Operations and maintenance: another string to Alstom’s bow
In certain cases, as well as designing and building trains and systems, Alstom undertakes to operate and maintain them: a solution that leverages the technology and project management skills of the rail industry’s top supplier.
Operations and maintenance is a new and fairly niche business for Alstom. Nonetheless, Alstom is now the number one private operator in North America, with more than 40 years of experience, and has a growing number of contracts outside the continent.
In addition to designing, building, and maintaining rolling stock and signalling, Alstom has ambitions to further expand and strengthen its business of system operations and maintenance, in current and new markets.
The solution is about operating and maintaining a rail system on behalf of a customer, often because the customer’s core business is not rail or they want a level of performance and risk transfer that a private service provider can deliver. For example, this might be a system where the client (typically public transport authorities, private asset owners, leasing companies), wants a reliable rail link but not the risks and headaches of operating and maintaining the system. Alstom’s knowledge and experience delivering the full railway system allows for scalable support across all assets, reducing the overall interface management and risk for the client.
“We have always been successful operating and maintaining in situations where we have sold assets or turnkey solutions,” says Jack. An OEM (Original Equipment Manufacturer) that builds and installs the trains, signalling and infrastructure is ideally placed to operate and maintain them.
“We bring a lot of organisational synergies combining operations and maintenance, but we can also leverage our technology provider and OEM capabilities, which allow us to be faster in introducing innovative solutions. This is often at a lower price, because we’re not providing a solution to an operator that is managing additional technical and logistical interface risks, therefore, adding a margin before selling onto an asset owner. For example, we have been able to quickly introduce plexiglass seat dividers early in the pandemic, implement driver advisory systems to improve energy performance, prevent cybersecurity threats to the system, proactively manage obsolescence to assets and deliver the latest passenger experience upgrades, straight into our train operations. Customers come to us because we can offer that whole-life, total-cost-of-ownership security.”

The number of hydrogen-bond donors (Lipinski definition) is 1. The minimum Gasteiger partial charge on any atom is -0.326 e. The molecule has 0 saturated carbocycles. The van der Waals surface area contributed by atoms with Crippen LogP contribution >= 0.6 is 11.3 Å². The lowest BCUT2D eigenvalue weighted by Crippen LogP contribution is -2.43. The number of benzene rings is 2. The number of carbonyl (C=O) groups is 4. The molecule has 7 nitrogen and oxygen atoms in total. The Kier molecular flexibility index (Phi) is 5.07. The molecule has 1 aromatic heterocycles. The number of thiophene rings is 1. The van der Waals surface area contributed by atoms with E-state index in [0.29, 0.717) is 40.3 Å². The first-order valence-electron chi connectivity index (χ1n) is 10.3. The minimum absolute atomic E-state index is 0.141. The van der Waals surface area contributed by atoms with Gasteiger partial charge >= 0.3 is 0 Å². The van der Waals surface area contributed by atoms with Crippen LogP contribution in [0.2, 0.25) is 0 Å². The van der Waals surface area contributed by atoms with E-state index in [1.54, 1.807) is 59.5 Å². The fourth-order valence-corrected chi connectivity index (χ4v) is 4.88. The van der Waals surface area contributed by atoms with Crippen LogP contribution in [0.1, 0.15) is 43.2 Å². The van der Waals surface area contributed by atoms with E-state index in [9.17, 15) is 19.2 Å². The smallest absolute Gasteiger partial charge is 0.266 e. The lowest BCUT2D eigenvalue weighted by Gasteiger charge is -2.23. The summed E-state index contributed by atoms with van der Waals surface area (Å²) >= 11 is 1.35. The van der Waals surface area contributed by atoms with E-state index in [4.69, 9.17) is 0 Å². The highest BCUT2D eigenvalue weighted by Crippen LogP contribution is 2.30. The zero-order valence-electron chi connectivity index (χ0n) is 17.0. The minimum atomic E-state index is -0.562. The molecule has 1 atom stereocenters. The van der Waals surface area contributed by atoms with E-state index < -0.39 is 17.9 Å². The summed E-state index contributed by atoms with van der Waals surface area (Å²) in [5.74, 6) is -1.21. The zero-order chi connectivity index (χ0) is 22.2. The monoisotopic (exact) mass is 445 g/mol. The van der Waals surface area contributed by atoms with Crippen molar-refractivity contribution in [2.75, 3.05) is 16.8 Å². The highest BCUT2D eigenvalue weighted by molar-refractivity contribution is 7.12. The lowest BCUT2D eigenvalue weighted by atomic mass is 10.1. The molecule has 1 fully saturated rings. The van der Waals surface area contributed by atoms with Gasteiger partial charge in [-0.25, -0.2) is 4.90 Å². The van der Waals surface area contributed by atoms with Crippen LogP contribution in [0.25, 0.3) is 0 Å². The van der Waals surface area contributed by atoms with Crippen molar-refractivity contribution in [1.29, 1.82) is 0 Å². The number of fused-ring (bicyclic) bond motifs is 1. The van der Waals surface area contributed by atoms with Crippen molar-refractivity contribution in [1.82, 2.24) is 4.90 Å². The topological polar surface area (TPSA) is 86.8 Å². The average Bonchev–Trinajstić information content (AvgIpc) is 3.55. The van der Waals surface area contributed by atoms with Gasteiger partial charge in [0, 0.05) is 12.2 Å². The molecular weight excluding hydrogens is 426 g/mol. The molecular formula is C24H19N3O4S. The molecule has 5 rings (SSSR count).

“When we are responsible for designing and building a system as well as carrying out, say, 30 years of operations and maintenance, we can design the system in a way where we give our customers the best value from the assets, for example, in terms of energy-saving or passenger experience. With Alstom sitting on both sides of the fence, we can balance the capital expenditure and operational expenditure to get the best value over the asset’s life.”
Of course, the market for Alstom to offer operations and maintenance is broader than newly delivered ‘greenfield’ systems, which in many cases is an extension of its design and build projects. In addition, an asset owner or authority may decide to contract out the existing ‘brownfield’ operation that has already been in service for many years.
“As well as greenfield opportunities, we also look at brownfield – focusing mainly where we already have a presence or products that we can support. This is not a limiting factor, Alstom has been successful in brownfield takeovers of non-Alstom assets. This is down to mobilising the right people at the right time and extending our robust core processes to include operations and maintenance,” adds Jack.
During the life of a transport network, the client may need to upgrade or extend the existing fleet or infrastructure. As this has the potential to create service-affecting failures, it can fall to the operator and maintainer to manage. Alstom has proven that where they have the accountability for service and the project management of new introductions, they can deliver a shorter and smoother deployment, protecting the service delivery and coordinating the needs of other rail operators.
The rail industry varies from country to country and, according to Jack, there has been a paradigm shift in some markets, and a blurring of the lines between operator, maintainer, and technology provider. This change has been accelerated because of COVID, where a lot of operators struggled with record low passenger numbers and revenue, leading to government bailouts alongside changes in contractual arrangements, such as franchise to concession. Some models have been problematic, as they decouple short-term operations and maintenance franchises from asset management, exposing the asset owner to increased total cost of ownership and the travelling public to service disruptions.
The future for the solution is in maximising synergies across Alstom’s different areas of expertise and leveraging Alstom’s engineering capabilities. Alstom says that this approach will deliver a high-level of performance and value, felt by clients and passengers alike. Currently, countries in the Middle East are investing heavily in infrastructure, providing opportunities for design, build, operate and maintain projects. One such example is Cairo, where Alstom is delivering two monorail lines of 42km and 57km in length, linking new suburbs to the old city. Alstom will operate and maintain the systems for their first 30 years of commercial service, which is scheduled to commence next year.